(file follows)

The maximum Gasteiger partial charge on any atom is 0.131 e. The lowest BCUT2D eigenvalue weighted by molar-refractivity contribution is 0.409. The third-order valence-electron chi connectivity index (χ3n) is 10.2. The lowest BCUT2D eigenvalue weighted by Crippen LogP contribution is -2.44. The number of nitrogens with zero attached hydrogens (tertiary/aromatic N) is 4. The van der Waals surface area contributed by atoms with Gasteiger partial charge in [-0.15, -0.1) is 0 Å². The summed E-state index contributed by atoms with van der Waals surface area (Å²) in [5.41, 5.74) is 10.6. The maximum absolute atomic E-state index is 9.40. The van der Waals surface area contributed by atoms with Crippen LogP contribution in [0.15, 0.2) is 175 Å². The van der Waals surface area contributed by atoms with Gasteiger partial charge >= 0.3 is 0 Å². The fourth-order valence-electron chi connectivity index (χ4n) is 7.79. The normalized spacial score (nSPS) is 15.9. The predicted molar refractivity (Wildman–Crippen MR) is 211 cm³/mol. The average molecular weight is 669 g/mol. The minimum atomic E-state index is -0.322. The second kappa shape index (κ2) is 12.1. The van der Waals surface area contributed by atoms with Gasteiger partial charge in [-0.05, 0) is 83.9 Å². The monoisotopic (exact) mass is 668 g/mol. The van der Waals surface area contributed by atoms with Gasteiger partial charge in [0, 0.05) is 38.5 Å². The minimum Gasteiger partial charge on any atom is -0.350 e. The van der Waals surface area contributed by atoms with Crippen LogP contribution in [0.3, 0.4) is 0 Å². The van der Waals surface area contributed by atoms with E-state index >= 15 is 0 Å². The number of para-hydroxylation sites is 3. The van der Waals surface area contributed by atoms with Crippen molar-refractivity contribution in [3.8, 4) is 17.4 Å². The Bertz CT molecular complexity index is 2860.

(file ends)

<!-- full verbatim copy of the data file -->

The maximum Gasteiger partial charge on any atom is 0.131 e. The lowest BCUT2D eigenvalue weighted by molar-refractivity contribution is 0.409. The third-order valence-electron chi connectivity index (χ3n) is 10.2. The lowest BCUT2D eigenvalue weighted by Crippen LogP contribution is -2.44. The number of nitrogens with zero attached hydrogens (tertiary/aromatic N) is 4. The van der Waals surface area contributed by atoms with Gasteiger partial charge in [-0.15, -0.1) is 0 Å². The summed E-state index contributed by atoms with van der Waals surface area (Å²) in [5.41, 5.74) is 10.6. The maximum absolute atomic E-state index is 9.40. The van der Waals surface area contributed by atoms with Crippen LogP contribution in [0.15, 0.2) is 175 Å². The van der Waals surface area contributed by atoms with Gasteiger partial charge >= 0.3 is 0 Å². The fourth-order valence-electron chi connectivity index (χ4n) is 7.79. The normalized spacial score (nSPS) is 15.9. The predicted molar refractivity (Wildman–Crippen MR) is 211 cm³/mol. The average molecular weight is 669 g/mol. The minimum atomic E-state index is -0.322. The second kappa shape index (κ2) is 12.1. The van der Waals surface area contributed by atoms with Gasteiger partial charge in [-0.05, 0) is 83.9 Å². The monoisotopic (exact) mass is 668 g/mol. The van der Waals surface area contributed by atoms with Gasteiger partial charge in [0, 0.05) is 38.5 Å². The minimum Gasteiger partial charge on any atom is -0.350 e. The van der Waals surface area contributed by atoms with Crippen LogP contribution in [0.3, 0.4) is 0 Å². The van der Waals surface area contributed by atoms with E-state index >= 15 is 0 Å². The number of para-hydroxylation sites is 3. The van der Waals surface area contributed by atoms with Crippen molar-refractivity contribution in [3.8, 4) is 17.4 Å². The Bertz CT molecular complexity index is 2860.